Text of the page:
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11 May 2007 Influence of environmental components on haze growth
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Proceedings Volume 6607, Photomask and Next-Generation Lithography Mask Technology XIV; 660707 (2007)
Event: Photomask and Next-Generation Lithography Mask Technology XIV, 2007, Yokohama, Japan
With the use of 193nm lithography, haze growth has increasingly become a critical issue for photomask suppliers and wafer fabs. Recent photomask industry surveys indicate the occurrence rate of haze is 10 times higher on 193nm masks compared to 248nm masks. Additionally, work has been presented that shows strong relationship between environmental conditions around the photomask and the occurrence of haze at 193nm. This underscores the need to better understand the basic mechanisms of haze and the measures such as environmental airborne molecular contamination (AMC) control which can be employed to reduce the occurrence of haze in use. A custom excimer laser test system capable of 193nm and 248nm wavelengths was built to accelerate haze growth and to better understand haze formation mechanisms. Work on materials impact on haze growth, such as pellicles and reticle compacts, as well as preliminary findings on environmental impacts have been presented previously. Results indicate even on pristine surfaces haze can grow when contaminants are present in the storage and use environment. The test system has been upgraded to include tight control on the concentration of specific airborne contaminants of concern. The impact of these contaminants and their relative concentrations will be examined in this paper and are presented to aid the industry in determining the level of environmental control needed over the life of a reticle.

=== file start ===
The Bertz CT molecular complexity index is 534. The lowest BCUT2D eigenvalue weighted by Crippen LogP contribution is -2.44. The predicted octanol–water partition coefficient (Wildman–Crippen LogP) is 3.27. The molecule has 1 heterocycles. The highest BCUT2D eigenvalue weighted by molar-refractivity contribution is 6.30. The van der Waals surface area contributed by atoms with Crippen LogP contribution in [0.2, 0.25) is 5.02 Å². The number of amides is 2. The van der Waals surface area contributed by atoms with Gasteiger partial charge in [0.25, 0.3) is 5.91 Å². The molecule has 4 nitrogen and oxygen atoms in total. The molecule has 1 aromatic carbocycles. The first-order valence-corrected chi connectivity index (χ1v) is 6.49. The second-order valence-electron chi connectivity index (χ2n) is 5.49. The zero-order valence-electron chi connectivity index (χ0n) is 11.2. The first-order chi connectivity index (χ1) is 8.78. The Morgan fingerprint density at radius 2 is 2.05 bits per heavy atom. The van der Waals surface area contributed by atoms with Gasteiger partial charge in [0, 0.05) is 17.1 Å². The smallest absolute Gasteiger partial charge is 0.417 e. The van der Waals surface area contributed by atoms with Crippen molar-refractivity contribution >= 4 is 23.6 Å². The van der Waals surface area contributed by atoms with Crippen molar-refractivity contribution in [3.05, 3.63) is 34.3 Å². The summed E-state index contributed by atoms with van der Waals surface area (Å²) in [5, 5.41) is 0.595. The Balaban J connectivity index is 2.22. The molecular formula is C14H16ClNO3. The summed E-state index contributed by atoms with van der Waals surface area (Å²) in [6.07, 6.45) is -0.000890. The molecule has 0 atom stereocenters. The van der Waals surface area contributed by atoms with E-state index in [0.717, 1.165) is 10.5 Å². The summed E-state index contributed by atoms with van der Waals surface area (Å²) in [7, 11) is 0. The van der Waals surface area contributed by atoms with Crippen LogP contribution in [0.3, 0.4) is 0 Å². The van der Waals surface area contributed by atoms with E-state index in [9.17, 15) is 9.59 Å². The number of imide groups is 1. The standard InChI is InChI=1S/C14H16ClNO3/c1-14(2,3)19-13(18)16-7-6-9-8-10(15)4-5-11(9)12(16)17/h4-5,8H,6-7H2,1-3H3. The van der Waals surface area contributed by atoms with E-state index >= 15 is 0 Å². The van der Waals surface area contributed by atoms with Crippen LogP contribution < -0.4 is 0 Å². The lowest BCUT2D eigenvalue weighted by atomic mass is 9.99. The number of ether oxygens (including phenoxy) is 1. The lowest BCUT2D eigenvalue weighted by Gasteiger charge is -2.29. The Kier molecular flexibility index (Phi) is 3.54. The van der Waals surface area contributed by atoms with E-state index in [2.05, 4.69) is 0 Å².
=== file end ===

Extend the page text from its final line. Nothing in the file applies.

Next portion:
© (2007) COPYRIGHT Society of Photo-Optical Instrumentation Engineers (SPIE). Downloading of the abstract is permitted for personal use only.
Joseph Gordon, David Chan, Larry E. Frisa, Colleen Weins, Christian Chovino, John Keagy, Steve Mahoney, Frank F. Chen, Makoto Kozuma, Kyoko Kuroki, and Takahiro Matsuura "Influence of environmental components on haze growth", Proc. SPIE 6607, Photomask and Next-Generation Lithography Mask Technology XIV, 660707 (11 May 2007);

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